Since the Lucas-Kanade algorithm was proposed in 1981 image alignment has become one of the most widely used techniques in computer vision. Applications range from optical flow and tracking to layered motion, mosaic construction, and face coding. Numerous algorithms have been proposed and a wide variety of extensions have been made to the original formulation. We present an overview of image alignment, describing most of the algorithms and their extensions in a consistent framework. We concentrate on the inverse compositional algorithm, an efficient algorithm that we recently proposed. We examine which of the extensions to Lucas-Kanade can be used with the inverse compositional algorithm without any significant loss of efficiency, and which cannot. In this paper, Part 1 in a series of papers, we cover the quantity approximated, the warp update rule, and the gradient descent approximation. In future papers, we will cover the choice of the error function, how to allow linear appearance variation, and how to impose priors on the parameters.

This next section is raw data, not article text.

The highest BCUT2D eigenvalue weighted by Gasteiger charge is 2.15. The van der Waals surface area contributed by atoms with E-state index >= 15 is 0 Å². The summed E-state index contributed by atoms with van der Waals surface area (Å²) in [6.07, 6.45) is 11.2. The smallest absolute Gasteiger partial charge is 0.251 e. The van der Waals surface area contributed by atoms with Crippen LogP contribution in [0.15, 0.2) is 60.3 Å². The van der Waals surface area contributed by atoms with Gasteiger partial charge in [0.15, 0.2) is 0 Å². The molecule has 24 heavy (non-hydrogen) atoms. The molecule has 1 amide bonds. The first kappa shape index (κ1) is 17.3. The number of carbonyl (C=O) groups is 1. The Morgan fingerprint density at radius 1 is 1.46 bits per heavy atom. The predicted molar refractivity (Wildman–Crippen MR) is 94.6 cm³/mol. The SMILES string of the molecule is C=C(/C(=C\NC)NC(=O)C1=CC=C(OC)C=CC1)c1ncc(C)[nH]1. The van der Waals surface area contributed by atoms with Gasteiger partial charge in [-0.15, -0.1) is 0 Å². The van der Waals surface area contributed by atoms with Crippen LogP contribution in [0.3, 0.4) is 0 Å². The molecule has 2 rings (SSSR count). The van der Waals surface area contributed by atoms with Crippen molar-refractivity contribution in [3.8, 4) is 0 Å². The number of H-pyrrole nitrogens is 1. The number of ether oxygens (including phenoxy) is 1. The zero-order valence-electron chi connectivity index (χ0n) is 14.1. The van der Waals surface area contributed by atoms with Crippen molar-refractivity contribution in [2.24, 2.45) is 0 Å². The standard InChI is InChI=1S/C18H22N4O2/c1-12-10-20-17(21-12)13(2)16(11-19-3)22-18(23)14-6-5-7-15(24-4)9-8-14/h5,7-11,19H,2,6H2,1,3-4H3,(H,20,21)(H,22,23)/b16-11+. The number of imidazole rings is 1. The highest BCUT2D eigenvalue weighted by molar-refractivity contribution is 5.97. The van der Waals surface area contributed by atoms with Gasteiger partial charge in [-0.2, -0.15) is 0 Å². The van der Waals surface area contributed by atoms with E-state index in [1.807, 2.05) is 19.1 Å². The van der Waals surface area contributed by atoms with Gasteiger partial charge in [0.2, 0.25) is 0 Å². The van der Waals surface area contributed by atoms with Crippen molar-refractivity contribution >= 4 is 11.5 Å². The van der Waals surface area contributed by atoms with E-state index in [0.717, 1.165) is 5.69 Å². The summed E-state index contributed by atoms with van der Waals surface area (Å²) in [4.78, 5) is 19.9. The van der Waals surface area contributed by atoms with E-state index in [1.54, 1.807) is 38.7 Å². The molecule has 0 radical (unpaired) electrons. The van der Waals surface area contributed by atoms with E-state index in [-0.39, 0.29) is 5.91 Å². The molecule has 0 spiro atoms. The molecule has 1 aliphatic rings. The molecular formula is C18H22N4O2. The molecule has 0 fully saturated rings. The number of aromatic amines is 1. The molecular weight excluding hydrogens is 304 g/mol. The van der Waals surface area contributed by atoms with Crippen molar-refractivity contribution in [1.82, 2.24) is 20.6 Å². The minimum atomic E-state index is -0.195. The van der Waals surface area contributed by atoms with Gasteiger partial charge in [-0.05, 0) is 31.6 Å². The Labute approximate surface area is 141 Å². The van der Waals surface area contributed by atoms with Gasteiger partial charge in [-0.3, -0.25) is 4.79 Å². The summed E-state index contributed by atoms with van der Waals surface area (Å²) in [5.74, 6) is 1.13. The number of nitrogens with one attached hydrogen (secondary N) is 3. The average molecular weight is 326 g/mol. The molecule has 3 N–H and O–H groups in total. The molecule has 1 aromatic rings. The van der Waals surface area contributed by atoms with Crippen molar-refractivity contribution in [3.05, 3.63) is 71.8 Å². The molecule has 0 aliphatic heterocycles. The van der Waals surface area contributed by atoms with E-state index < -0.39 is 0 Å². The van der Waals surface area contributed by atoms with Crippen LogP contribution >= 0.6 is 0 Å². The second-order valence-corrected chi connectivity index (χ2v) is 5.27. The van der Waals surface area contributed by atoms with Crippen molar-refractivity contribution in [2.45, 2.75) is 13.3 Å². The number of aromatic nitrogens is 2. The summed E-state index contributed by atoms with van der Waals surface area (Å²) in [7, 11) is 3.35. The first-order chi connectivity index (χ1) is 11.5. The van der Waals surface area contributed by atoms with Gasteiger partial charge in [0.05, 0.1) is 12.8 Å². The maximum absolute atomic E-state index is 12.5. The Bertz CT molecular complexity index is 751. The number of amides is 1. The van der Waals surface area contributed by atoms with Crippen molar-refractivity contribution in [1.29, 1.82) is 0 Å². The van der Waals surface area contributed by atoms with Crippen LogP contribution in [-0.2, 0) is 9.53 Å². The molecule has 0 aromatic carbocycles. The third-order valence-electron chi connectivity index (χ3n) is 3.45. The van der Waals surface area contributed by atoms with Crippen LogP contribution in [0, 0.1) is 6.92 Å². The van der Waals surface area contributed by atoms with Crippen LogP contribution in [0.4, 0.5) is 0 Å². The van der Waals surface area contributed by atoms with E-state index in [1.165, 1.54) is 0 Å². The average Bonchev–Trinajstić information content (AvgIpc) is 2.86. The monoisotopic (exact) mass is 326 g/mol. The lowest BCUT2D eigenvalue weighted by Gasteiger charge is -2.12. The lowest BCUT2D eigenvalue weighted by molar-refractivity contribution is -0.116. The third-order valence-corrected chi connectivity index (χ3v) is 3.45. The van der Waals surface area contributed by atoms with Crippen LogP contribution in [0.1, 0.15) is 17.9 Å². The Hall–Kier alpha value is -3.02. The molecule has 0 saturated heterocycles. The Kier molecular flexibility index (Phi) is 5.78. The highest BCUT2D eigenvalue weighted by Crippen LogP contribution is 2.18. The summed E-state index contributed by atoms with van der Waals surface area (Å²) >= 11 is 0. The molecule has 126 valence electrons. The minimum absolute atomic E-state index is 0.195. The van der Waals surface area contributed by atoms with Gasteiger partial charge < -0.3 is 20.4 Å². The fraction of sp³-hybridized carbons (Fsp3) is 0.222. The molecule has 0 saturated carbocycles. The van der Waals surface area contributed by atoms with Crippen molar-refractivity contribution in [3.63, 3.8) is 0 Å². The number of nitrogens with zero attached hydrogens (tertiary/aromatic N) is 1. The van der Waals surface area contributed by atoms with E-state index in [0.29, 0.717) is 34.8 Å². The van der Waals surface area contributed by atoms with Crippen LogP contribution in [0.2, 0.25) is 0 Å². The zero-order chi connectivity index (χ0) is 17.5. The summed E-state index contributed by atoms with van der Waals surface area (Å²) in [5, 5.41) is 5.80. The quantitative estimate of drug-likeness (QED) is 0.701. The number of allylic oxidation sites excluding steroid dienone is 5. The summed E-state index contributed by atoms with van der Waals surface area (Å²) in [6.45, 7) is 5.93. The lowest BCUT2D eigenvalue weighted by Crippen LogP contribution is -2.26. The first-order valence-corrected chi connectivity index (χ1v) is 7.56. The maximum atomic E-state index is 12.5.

image alignmentLucas-Kanadea unifying frameworkadditive vs. compositional algorithmsforwards vs. inverse algorithmsthe inverse compositional algorithmefficiencysteepest descentGauss-NewtonNewtonLevenberg-Marquardt